Fidaxomicin is an antibacterial drug in clinical use for treatment of Clostridium difficile diarrhea. The active ingredient of fidaxomicin, lipiarmycin A3 (Lpm), functions by inhibiting bacterial RNA polymerase (RNAP). Here we report a cryo-EM structure of Mycobacterium tuberculosis RNAP holoenzyme in complex with Lpm at 3.5-Å resolution. The structure shows that Lpm binds at the base of the RNAP “clamp.” The structure exhibits an open conformation of the RNAP clamp, suggesting that Lpm traps an open-clamp state. Single-molecule fluorescence resonance energy transfer experiments confirm that Lpm traps an open-clamp state and define effects of Lpm on clamp dynamics. We suggest that Lpm inhibits transcription by trapping an open-clamp state, preventing simultaneous interaction with promoter −10 and −35 elements. The results account for the absence of cross-resistance between Lpm and other RNAP inhibitors, account for structure-activity relationships of Lpm derivatives, and enable structure-based design of improved Lpm derivatives. Lin et al. report cryo-EM and single-molecule spectroscopic analyses of the antibacterial drug fidaxomicin bound to its molecular target, RNA polymerase. The results define the structure of the drug-target complex, show that fidaxomicin traps the RNA polymerase clamp in an open conformational state, and enable structure-based design of improved fidaxomicin analogs.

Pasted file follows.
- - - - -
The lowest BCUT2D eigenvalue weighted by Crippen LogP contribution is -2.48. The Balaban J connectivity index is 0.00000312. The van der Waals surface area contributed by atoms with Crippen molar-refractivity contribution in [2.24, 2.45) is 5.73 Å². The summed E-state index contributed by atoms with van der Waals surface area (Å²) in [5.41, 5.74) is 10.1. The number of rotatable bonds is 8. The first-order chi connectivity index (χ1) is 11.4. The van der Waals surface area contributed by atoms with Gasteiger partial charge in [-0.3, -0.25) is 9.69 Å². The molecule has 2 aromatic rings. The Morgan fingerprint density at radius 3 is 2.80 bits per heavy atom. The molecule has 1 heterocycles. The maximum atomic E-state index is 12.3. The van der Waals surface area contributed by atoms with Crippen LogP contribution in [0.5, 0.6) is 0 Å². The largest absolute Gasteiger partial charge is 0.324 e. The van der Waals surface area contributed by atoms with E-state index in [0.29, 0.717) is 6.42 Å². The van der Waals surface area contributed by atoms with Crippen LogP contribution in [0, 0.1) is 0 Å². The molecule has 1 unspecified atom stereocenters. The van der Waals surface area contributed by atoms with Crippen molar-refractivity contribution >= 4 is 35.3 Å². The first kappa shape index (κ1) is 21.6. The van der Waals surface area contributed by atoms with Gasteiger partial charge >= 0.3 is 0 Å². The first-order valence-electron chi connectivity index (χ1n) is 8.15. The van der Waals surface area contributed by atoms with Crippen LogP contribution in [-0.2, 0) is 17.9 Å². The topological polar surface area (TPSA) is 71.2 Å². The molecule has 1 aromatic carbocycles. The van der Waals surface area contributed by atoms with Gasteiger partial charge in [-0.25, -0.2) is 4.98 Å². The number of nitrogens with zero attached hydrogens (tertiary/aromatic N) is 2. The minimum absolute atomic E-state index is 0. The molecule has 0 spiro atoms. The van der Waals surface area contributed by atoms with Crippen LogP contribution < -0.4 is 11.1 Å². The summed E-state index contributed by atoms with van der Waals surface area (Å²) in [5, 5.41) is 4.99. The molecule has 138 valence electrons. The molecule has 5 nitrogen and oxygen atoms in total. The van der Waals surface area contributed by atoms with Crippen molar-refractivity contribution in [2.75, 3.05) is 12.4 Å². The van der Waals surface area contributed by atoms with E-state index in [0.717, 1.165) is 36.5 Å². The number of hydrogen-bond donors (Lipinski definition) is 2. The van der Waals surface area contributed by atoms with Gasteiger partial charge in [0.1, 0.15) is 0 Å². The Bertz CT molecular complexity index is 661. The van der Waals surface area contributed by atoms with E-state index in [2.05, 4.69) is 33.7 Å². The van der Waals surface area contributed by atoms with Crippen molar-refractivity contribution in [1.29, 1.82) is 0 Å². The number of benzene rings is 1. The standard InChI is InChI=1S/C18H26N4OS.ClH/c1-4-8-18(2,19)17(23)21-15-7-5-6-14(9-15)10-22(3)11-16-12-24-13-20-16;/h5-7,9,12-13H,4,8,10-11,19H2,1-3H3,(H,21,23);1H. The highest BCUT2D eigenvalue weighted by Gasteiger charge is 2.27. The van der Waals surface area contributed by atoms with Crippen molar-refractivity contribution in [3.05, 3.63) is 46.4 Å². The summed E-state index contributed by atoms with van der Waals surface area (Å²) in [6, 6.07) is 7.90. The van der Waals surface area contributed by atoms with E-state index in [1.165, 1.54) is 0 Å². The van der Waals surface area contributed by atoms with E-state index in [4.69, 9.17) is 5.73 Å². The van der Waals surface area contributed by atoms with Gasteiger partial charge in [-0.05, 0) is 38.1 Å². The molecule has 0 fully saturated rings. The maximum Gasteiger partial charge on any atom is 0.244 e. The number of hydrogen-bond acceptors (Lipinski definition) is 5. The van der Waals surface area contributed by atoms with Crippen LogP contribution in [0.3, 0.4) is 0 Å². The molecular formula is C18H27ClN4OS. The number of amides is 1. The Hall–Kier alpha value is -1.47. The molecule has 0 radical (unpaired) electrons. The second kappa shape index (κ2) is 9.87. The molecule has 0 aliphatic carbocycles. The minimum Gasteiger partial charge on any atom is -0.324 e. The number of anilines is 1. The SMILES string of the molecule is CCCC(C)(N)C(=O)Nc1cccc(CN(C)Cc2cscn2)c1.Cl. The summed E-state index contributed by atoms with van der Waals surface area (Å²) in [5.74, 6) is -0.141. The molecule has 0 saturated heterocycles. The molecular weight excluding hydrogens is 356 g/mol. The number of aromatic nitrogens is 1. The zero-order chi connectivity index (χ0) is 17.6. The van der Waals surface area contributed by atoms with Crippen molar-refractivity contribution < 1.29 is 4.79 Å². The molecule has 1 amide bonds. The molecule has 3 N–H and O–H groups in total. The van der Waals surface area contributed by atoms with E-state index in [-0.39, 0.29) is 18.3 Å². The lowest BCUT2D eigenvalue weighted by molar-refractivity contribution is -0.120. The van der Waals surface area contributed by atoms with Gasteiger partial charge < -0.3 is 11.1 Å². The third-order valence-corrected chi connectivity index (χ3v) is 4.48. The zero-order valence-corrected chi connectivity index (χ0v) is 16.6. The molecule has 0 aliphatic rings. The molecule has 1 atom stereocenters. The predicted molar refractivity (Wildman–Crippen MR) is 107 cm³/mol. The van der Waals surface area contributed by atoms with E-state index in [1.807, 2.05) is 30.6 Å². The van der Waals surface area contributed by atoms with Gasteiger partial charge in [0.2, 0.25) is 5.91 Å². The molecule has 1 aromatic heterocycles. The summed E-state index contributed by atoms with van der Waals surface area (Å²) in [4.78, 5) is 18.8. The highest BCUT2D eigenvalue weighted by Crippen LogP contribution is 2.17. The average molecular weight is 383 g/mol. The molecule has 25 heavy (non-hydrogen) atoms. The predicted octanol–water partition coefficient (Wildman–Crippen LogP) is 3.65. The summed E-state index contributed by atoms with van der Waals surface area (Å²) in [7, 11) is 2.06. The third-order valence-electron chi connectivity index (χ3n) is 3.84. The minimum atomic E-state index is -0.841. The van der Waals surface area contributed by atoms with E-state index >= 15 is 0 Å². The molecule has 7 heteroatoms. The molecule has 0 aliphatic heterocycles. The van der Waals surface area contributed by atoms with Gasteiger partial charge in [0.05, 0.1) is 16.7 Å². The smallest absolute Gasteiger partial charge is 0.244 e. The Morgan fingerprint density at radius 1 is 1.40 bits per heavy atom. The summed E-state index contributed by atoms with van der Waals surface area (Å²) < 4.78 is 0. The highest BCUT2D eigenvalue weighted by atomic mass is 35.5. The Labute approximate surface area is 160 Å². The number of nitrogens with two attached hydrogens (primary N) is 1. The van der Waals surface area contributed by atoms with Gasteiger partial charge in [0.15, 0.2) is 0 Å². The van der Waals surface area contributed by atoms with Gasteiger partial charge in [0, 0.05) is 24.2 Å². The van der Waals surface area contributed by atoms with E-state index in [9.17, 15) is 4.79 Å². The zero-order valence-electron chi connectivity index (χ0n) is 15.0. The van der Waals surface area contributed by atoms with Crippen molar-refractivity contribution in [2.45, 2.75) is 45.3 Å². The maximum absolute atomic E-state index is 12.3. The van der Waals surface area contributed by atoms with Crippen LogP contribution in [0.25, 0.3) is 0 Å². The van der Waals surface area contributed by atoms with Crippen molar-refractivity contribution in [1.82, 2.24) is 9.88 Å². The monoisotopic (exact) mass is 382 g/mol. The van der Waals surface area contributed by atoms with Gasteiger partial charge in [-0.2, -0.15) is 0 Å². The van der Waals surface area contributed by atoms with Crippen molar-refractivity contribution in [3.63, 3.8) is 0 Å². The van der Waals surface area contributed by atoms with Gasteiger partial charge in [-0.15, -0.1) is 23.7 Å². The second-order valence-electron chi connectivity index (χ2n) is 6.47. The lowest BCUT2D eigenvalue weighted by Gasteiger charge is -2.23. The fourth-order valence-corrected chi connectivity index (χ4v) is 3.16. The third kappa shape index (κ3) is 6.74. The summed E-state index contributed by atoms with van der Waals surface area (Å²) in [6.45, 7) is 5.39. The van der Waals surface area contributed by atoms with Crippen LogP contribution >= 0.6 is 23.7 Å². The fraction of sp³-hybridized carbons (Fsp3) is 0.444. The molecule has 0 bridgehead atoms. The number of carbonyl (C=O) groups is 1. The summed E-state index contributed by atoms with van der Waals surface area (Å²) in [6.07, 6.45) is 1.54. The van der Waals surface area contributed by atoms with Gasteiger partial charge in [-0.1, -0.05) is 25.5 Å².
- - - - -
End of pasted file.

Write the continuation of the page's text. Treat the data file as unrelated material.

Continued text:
All Science Journal Classification (ASJC) codes
- Molecular Biology
- Cell Biology